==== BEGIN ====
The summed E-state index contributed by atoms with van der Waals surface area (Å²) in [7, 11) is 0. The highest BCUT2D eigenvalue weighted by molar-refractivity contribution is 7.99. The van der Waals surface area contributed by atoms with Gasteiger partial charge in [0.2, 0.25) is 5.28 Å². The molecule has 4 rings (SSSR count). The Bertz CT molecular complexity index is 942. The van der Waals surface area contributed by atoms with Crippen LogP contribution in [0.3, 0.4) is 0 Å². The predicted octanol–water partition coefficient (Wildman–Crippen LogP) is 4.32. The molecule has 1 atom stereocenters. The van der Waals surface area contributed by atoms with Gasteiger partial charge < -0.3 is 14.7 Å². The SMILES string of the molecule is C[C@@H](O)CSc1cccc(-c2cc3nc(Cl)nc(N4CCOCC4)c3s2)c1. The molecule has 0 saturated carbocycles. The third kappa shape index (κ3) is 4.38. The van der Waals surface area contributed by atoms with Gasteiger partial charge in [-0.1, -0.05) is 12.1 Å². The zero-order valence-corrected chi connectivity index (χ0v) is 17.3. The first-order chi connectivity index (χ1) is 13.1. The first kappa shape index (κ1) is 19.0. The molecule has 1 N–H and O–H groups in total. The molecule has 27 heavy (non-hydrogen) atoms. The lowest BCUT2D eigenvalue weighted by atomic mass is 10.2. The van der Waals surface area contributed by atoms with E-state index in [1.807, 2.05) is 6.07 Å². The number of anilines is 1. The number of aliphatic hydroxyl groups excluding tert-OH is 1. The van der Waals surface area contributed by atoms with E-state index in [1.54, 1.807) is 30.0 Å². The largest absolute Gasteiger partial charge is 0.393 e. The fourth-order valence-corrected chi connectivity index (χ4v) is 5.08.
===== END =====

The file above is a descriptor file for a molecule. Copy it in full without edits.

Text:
The summed E-state index contributed by atoms with van der Waals surface area (Å²) in [7, 11) is 0. The highest BCUT2D eigenvalue weighted by molar-refractivity contribution is 7.99. The van der Waals surface area contributed by atoms with Gasteiger partial charge in [0.2, 0.25) is 5.28 Å². The molecule has 4 rings (SSSR count). The Bertz CT molecular complexity index is 942. The van der Waals surface area contributed by atoms with Crippen LogP contribution in [0.3, 0.4) is 0 Å². The predicted octanol–water partition coefficient (Wildman–Crippen LogP) is 4.32. The molecule has 1 atom stereocenters. The van der Waals surface area contributed by atoms with Gasteiger partial charge < -0.3 is 14.7 Å². The SMILES string of the molecule is C[C@@H](O)CSc1cccc(-c2cc3nc(Cl)nc(N4CCOCC4)c3s2)c1. The molecule has 0 saturated carbocycles. The third kappa shape index (κ3) is 4.38. The van der Waals surface area contributed by atoms with Gasteiger partial charge in [-0.1, -0.05) is 12.1 Å². The zero-order valence-corrected chi connectivity index (χ0v) is 17.3. The first-order chi connectivity index (χ1) is 13.1. The first kappa shape index (κ1) is 19.0. The molecule has 1 N–H and O–H groups in total. The molecule has 27 heavy (non-hydrogen) atoms. The lowest BCUT2D eigenvalue weighted by atomic mass is 10.2. The van der Waals surface area contributed by atoms with E-state index in [1.807, 2.05) is 6.07 Å². The number of anilines is 1. The number of aliphatic hydroxyl groups excluding tert-OH is 1. The van der Waals surface area contributed by atoms with E-state index in [1.54, 1.807) is 30.0 Å². The largest absolute Gasteiger partial charge is 0.393 e. The fourth-order valence-corrected chi connectivity index (χ4v) is 5.08.